Reconstructionist Jews describe Judaism as the evolving religious civilization of the Jewish people. As a civilization, Judaism encompasses not only religion, but also the history, literature, art and music, land and languages of the Jewish people, all of which form part of our people’s legacy and search for meaning.
There have been various forms of Judaism in the many times and places in which our people have lived. As Judaism has entered the modern world, medieval forms of Jewish community and tradition have largely broken down. Jewish community and tradition are therefore once again in need of reconstruction.
We believe that this reconstruction of Judaism must begin with Jewish communities, which are inclusive, supportive, participatory and egalitarian. Within these communities, we want Jews from all walks of life to be able to live out a search for ultimate meaning, value and purpose in dialogue with Jewish tradition. We appreciate traditional Jewish practice and teachings, and are also open to new forms of religious expression.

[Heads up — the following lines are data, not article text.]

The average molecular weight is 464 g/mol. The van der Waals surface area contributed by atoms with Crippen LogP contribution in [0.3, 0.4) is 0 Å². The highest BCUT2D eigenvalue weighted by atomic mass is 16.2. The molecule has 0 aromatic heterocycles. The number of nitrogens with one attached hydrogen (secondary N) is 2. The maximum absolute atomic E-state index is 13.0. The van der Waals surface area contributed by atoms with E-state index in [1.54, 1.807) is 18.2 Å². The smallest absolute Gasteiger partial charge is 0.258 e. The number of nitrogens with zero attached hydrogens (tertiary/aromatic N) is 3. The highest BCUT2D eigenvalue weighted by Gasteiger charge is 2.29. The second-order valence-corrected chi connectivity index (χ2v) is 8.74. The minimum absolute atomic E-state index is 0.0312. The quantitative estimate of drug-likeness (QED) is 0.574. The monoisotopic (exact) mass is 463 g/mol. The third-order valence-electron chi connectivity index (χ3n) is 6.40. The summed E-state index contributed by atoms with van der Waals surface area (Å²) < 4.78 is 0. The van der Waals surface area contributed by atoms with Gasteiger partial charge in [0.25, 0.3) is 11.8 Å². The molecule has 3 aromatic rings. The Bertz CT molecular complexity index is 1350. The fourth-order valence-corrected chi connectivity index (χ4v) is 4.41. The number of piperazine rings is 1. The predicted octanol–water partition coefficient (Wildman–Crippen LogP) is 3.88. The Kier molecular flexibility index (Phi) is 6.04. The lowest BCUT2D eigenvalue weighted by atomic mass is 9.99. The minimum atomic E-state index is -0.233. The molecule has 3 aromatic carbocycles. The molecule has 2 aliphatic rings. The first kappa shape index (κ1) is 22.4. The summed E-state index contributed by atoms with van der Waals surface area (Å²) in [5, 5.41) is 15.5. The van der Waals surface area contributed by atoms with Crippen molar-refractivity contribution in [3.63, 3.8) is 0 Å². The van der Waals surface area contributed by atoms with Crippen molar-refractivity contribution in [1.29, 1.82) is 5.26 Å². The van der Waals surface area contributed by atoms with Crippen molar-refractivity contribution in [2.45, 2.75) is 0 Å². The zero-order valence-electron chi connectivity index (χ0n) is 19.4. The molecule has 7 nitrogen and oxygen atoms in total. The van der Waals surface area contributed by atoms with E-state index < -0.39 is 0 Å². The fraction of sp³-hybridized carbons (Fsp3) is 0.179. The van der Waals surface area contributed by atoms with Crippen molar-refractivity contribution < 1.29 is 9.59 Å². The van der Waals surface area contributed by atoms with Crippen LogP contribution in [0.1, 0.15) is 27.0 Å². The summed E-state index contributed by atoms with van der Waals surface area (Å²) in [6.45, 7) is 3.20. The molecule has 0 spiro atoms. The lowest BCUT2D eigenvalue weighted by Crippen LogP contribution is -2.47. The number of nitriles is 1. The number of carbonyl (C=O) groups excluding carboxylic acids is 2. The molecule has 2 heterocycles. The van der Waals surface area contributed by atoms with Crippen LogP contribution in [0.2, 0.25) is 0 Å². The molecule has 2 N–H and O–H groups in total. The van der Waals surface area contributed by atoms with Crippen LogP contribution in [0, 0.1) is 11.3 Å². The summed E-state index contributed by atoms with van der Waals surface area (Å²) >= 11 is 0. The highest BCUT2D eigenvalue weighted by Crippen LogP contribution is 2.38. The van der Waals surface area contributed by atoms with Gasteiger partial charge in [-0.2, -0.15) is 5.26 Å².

Among ourselves we have a diversity of views about God. Yet, we share a sense that we have inherited a spiritual and cultural legacy that bears the mark and carries the lessons of our people’s life with God throughout the ages. We believe that tradition has a vote, but not a veto, in building the Judaism of tomorrow.
The Reconstructionist movement originated within the Conservative movement in the 1920’s. In the 1960’s it organized as a separate movement. The first Bat Mitzvah was a typical Reconstructionist innovation.
temple beth shalom
"To be an inclusive community of Jews and their loved ones who are pursuing a thoughtful, contemporary Jewish life."
This statement developed out of a clarification process in which a representational cross-section of the congregation was brought together to discuss what we understood ourselves to be and what we wanted to see ourselves become. Eventually, the statement was approved by the board of directors and the membership of the congregation.
Every year we review the statement, assessing ourselves and our words against each other. The statement is reaffirmed, sometimes with emendation and sometimes not, each year at our May membership meeting. We commit to educational, spiritual and religious growth by promoting the study, practice and ideas of Reconstructionist Judaism. We strive to partner with local congregations as well as other faiths to foster a more just and peaceful world.
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